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Savia Palate

Savia Palate

PhD student


Savia Palate is an architect (ARB/ETEK) and researcher. She graduated top of her class from the University in Cyprus in 2011. Her diploma thesis The AsYouWish Game was selected and exhibited at the Open Cities: The New Post-Industrial World Order International Conference held by the ASCA in Seoul, South Korea. 

Additionally, Savia pursued a master’s post-professional degree (M.Arch II) in Space Society and Culture as a Fulbright Scholar at the Pennsylvania State University (Negotiating Contested Zones: A Post-Tourist Vision of Famagusta, available online by the PSU Archives) and continued by receiving an MA in History and Critical Thinking at the Architectural Association School of London (Subjectivity DIY, available online by the AA School AADP).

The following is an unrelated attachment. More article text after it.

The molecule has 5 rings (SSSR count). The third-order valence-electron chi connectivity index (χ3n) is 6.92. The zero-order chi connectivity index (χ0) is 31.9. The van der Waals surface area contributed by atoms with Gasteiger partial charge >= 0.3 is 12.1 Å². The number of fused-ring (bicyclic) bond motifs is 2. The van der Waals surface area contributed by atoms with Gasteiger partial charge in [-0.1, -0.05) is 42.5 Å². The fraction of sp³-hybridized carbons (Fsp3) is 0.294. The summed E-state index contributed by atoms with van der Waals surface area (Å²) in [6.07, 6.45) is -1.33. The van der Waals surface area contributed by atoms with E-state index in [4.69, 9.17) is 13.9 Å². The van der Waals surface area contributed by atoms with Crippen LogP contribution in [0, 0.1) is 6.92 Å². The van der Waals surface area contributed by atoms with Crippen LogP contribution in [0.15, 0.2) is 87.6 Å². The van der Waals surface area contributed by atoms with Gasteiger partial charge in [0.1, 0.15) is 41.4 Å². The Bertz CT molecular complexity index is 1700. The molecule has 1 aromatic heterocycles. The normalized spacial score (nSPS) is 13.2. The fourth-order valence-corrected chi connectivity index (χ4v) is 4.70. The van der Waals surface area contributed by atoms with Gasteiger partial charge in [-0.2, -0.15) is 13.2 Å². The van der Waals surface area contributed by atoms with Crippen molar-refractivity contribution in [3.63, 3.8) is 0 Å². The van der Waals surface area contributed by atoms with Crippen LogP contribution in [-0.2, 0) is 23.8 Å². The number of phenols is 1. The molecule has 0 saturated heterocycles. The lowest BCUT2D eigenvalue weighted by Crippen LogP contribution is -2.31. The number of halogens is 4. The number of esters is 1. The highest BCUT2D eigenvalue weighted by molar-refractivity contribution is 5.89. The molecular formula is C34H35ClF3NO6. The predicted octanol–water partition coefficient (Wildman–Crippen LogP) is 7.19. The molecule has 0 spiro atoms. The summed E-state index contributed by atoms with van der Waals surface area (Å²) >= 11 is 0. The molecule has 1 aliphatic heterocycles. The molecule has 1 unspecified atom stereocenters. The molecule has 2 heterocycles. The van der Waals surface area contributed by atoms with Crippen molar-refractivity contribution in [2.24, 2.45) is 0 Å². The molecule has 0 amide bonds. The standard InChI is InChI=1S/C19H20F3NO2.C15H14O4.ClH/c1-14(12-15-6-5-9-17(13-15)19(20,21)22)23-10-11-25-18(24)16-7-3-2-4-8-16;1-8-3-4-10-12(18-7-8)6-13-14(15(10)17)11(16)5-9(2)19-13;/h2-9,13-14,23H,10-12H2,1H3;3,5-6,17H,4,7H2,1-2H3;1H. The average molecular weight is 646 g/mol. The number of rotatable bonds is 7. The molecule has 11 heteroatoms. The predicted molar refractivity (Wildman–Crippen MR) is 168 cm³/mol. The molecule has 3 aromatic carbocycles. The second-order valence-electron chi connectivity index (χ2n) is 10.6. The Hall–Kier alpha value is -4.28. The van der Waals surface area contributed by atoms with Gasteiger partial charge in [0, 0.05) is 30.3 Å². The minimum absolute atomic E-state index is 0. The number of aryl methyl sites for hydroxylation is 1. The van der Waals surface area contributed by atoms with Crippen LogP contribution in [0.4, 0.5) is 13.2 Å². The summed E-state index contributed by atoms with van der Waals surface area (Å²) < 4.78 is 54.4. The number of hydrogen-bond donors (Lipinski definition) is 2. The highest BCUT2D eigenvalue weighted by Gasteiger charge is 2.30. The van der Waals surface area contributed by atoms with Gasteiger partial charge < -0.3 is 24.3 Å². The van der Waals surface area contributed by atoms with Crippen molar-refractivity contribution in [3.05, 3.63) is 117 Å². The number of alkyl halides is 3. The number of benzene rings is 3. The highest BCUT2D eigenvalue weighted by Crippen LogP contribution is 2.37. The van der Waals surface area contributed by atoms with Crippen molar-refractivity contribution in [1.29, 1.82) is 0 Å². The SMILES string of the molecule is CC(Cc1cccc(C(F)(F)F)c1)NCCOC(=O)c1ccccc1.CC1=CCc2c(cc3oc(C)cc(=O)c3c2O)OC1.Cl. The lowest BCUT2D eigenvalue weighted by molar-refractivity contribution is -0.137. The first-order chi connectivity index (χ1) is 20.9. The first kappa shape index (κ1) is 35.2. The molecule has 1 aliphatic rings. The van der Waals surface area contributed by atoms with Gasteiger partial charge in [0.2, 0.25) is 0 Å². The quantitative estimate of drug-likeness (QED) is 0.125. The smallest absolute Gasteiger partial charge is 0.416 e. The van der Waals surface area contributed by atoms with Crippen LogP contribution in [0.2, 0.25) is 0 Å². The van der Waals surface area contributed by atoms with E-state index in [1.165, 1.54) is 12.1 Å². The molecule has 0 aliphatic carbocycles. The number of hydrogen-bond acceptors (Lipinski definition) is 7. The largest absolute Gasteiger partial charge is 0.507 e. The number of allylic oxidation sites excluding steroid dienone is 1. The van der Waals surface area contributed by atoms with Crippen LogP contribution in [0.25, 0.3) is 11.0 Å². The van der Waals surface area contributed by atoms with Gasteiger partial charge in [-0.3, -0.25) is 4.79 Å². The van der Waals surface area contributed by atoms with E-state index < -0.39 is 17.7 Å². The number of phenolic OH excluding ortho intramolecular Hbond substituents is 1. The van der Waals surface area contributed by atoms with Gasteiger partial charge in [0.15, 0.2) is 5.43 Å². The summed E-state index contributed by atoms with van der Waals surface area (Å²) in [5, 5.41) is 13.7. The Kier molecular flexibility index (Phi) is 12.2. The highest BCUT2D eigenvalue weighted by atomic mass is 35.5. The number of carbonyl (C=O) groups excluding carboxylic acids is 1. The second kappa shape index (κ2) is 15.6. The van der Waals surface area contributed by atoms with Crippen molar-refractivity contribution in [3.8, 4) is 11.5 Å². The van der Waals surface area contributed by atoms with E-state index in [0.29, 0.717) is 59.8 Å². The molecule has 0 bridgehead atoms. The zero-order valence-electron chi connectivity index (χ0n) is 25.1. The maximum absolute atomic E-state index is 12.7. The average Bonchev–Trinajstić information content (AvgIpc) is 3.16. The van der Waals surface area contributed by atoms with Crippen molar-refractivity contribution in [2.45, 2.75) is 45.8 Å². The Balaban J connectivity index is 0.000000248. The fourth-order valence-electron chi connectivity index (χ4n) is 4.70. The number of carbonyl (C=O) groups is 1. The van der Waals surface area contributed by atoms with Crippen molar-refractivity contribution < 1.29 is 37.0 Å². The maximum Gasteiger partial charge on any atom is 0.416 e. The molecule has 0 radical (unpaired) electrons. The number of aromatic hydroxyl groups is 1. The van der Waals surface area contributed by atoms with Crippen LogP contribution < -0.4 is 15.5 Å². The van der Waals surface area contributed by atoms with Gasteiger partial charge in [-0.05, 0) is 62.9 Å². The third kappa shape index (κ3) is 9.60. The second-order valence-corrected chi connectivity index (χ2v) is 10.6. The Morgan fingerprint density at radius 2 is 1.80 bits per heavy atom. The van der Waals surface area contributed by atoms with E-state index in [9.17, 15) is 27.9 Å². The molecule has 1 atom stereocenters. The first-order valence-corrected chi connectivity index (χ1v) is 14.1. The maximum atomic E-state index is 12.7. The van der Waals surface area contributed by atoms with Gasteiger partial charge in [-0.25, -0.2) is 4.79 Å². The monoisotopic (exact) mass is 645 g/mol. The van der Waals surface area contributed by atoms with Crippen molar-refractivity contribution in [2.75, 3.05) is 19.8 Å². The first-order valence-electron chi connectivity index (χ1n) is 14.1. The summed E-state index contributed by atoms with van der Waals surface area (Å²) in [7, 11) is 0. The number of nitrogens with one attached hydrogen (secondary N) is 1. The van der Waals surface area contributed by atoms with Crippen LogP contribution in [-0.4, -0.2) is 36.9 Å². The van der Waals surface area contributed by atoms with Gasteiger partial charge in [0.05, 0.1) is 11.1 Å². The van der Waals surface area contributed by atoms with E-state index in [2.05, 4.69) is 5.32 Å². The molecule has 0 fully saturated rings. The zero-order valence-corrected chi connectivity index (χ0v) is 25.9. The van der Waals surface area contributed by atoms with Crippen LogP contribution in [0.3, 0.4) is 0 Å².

The endeavors of her research interests are spanning architectural design, cultural criticism and urban territorial studies. As a researcher, Savia collaborated with the Laboratory of Urbanism (UCY) for the development and implementation of a series of urban games, while most recently, she became a member of the MesArch Lab, a research laboratory that focuses on the history and theory of Modern architecture in the Eastern Mediterranean, where she worked for the Lab’s research project on Leisure-scapes in Contested Zones. Furthermore, Savia has worked as an architect at Squire and Partners in London, and holds editorial experience as part of the London-based magazine Disegno.

Savia’s PhD research aims to construct a genealogy of manuals from the 1960s to today so as to explore the contingency of space within particular social contexts orchestrated by the neoliberal bind. Savia receives the Vice Chancellor Award from the Cambridge Trust to fund her PhD studies, along with a complementary funding contribution by the A.G. Leventis Foundation. 


Savia is currently co-editor for Scoope 28, the architectural journal of the University of Cambridge, co-organizer of the Martin Centre Lecture lunchtime series, and a committee member of the Commonwealth Society of the University of Cambridge.